For today's recipe, please indulge me in just one more Batali dish - this one's more traditional, Fettuccine Verdi ai Fegatini
from his most recent cookbook, the 2005 "Molto Italiano: 327 Simple Italian Recipes to Cook at Home
." It's a meaty pasta dish indeed, a mix of chicken livers, pancetta and prosciutto dice in a thick sauce of white wine, onions and garlic with porcini mushrooms, served over green linguine, my substitute for Mario's fresh-made spinache fettuccine.
1 ounce (30g) dried porcini
1 cup (240ml) hot water
1 ounce pancetta
1/2 medium onion
1 clove garlic
8 ounces chicken livers
1 tablespoon (15ml) olive oil
1/2 cup dry white wine
1 tablespoon tomato paste
1 bay leaf
2 or 3 whole cloves
1 fresh scallion
2 ounces prosciutto
4 ounces green (spinach) fettuccine or linguine
2 ounces grated Parmigiano Reggiano or Pecorino Romano cheese
1. Soak the porcini in the hot water for 10 or 15 minutes, then drain, reserving the strained soaking liquid, and chop the reconstituted mushrooms.
2. While the mushrooms are soaking, mince the pancetta, chop the onions coarsely and peel the carrot and chop it fine. Peel and smash the garlic clove, and cut the chicken livers into small dice.
3. Heat the pancetta in the olive oil in a saute pan over medium heat until it has rendered its fat. Increase heat to medium high and saute the chopped onions and carrots and the garlic for three or four minutes, until they soften and start to brown. Add the chopped chicken livers and cook just until they lose their raw red color. Put in the wine, tomato paste, bay leaf and cloves and about one-third of the reserved mushroom water; bring to a simmer, then reduce heat and cook gently, uncovered, for about 15 minutes. (Mario calls for 30 minutes, but that seemed unnecessarily long to me.)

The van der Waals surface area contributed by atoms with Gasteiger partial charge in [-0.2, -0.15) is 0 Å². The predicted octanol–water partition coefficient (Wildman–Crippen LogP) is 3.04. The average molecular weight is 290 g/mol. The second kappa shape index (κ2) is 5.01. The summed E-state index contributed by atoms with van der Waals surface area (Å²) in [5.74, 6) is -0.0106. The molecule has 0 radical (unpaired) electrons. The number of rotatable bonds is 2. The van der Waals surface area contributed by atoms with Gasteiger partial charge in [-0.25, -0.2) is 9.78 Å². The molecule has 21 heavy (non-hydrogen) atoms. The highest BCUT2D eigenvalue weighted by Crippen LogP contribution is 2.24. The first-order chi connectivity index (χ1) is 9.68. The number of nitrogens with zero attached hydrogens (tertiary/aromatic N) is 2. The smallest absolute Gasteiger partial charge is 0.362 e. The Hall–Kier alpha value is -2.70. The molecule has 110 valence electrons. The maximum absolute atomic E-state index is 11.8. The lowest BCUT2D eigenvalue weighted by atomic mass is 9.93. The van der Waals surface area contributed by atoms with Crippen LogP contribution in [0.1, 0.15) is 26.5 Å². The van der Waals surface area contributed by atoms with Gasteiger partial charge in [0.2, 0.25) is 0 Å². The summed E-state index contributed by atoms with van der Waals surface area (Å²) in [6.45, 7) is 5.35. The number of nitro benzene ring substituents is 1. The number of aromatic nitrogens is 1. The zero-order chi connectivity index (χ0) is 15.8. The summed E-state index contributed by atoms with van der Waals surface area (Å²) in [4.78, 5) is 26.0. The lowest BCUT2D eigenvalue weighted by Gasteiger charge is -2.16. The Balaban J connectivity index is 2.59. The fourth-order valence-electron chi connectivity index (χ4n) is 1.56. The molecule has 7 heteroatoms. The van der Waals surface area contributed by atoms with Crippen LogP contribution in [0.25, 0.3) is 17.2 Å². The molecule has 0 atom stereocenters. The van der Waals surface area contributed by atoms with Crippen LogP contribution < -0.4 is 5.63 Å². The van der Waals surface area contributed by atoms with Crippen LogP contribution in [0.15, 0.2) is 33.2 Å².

4. While the sauce is simmering, chop the scallion fine and cut the prosciutto into 1/4-inch dice. Start a pot of salted water boiling for the pasta. When the 15 minutes are up, add the chopped mushrooms and scallions and the diced prosciutto to the simmering sauce, along with a little more of the mushroom liquid. You want enough liquid to keep the sauce from sticking, but only just; this should be a thick, not soupy, sauce. Check seasoning and add salt and freshly ground black pepper to taste; it probably won't need much salt beyond that contributed by the pancetta and prosciutto.
5. Cook the pasta while the sauce simmers for another 10 minutes or so. Drain when ready and put the cooked pasta in the sauce, stirring quickly over high heat to bring it all together. Serve in warm bowls, topped with a ration of grated cheese. (Mario calls for the more robust Pecorino Romano, which should be fine with this dish; I used the always-on-hand Parmigiano because it was handy, and it worked well, too.)
The earthy, meaty flavors in this dish and the wild-mushroom accent suggested a Pinot Noir, but it just didn't seem right to serve anything but an Italian red, so I pulled the cork from a Rocca di Fabbri 2000 Rosso di Montefalco
, a blend of Sangiovese and the local Sagrantino from Umbria. It should have been great, but unfortunately the wine showed signs of having been "cooked," a good thing for food but not for wine. More about this in a coming 30 Second Wine Advisor